Eating the Dead in the Everglades: How much land is society going to sacrifice?

April 20, 2010

(Counterpunch) In┬áJune 2002, Washington Post writer Michael Grunwald quoted one of the nation’s GOP power brokers, Al Hoffman:

“”You can’t stop it,” said (Hoffman), the most influential developer in a state crowded with influential developers. At the time he was the top money man for Gov. Jeb Bush and lead an exclusive council of CEOs who advised the governor on policy. He had been co-chair of George W. Bush’s presidential campaign and the Republican National Committee’s finance chair. “There’s no power on earth that can stop it!” Hoffman, cried … “The unstoppable force Hoffman was talking about is the runaway development marching from southwest Florida toward the Everglades. The Naples area was the second-fastest-growing in America in the 1990s. The Fort Myers-Cape Coral area is not far behind. And the gated golf course communities that have come to define this subtropical mecca are spreading east.” (Washington Post, June 25, 2002)

In the summer of 2002, Jeb Bush was on cruise control to a final term as Florida governor. State Democrats were nowhere. Hoffman knew what he was talking about. Bush’s opponent during that campaign was a Tampa based attorney, Bill McBride, whose wife, Alex Sink, is now the Democratic candidate for governor. Life was good in Bushland. Low interest rates triggered by 9/11 and concern for the economy provided fuel and political kindling for a housing boom of historic proportions. Jebco fully mechanized the process of harvesting campaign contributions; its baling wire looped around every water pipe, driller, engineer, farmer and land speculator from Miami to Jacksonville, from the Atlantic to the Gulf of Mexico. It was inconceivable, except to a few planners and environmentalists, that exuberance would turn to dust. Read the rest of this entry »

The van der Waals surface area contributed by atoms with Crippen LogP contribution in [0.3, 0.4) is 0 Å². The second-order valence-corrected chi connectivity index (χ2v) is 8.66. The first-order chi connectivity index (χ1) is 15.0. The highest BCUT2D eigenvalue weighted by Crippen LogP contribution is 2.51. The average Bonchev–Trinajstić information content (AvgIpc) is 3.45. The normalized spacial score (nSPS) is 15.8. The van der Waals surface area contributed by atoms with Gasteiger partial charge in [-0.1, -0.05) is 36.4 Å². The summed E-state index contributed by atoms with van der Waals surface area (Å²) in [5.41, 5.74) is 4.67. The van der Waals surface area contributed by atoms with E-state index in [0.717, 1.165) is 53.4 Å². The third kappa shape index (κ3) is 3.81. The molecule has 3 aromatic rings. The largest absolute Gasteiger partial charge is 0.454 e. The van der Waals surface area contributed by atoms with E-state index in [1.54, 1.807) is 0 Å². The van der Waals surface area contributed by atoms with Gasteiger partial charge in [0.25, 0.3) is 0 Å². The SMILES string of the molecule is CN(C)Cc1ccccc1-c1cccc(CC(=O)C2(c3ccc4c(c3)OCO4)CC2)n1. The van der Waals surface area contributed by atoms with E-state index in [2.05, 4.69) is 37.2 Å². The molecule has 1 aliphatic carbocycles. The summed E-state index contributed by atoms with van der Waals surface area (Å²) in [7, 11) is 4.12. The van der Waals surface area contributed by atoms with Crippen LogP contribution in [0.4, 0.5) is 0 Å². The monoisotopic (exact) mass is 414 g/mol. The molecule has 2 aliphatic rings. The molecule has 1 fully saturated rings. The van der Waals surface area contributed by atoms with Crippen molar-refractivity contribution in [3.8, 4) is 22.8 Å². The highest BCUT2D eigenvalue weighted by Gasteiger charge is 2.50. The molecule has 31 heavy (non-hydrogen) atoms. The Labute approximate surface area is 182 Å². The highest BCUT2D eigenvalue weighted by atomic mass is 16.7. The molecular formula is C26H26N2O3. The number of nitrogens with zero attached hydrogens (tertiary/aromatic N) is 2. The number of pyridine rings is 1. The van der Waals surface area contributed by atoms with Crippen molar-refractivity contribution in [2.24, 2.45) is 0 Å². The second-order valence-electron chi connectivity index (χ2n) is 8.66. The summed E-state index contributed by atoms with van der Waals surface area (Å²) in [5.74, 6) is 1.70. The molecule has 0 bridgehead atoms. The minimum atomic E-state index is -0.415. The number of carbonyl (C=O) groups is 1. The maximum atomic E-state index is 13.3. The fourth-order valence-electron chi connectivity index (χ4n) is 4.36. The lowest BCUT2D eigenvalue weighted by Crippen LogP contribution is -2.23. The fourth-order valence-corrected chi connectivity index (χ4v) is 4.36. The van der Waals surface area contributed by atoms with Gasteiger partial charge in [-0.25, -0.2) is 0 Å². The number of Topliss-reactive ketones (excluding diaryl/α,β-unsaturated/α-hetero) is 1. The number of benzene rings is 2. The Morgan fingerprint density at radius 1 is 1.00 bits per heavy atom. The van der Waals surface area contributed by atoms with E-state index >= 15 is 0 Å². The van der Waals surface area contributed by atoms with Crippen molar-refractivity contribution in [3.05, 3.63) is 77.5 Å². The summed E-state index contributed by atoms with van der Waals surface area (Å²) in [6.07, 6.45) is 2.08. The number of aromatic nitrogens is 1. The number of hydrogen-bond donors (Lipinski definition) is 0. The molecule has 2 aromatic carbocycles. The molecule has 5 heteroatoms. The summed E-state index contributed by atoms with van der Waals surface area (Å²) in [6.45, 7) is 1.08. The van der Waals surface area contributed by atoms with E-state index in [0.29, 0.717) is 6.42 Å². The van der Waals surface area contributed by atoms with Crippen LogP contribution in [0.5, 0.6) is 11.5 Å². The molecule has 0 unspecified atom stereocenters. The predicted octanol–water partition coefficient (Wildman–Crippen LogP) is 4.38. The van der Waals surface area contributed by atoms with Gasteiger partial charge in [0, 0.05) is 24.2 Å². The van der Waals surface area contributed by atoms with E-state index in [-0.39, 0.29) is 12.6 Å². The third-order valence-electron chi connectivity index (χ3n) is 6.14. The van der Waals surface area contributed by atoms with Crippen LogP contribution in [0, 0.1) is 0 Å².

Why They Call It King Coal: A killer industry continues to call the shots

April 9, 2010

(Counterpunch) The mainstream media pushes West Virginia into the national spotlight either every four years, during a presidential election, or when coal miners are trapped, rescued or killed in their line of work. Network TV has a particular order when reporting coal mining disasters: it is about ordinary Americans scraping a living underground, hopeful then grieving families, the technologies used to rescue miners, the uncertainty and drama of time running out, and lastly, how environmental and public health and worker rules have failed to protect the workers. Somewhere and awkwardly, political corruption by King Coal fits in; a little unseemly to reporter and news anchor in times of such personal tragedy. Read the rest of this entry »


No More Fish? Let Them Eat Cake: Oceans in the age of greed

April 2, 2010

(Counterpunch) A noteworthy report in The New York Times, “In Florida, the Seafood Becomes Less Local”, makes the case obvious to anyone with half a brain: the vision of the oceans to be the world’s future breadbasket is rapidly fading in the rear view mirror. I grew up with that vision. I can remember it in my fourth grade social studies because we were tested on it: where will our future food come from? From the oceans. Read the rest of this entry »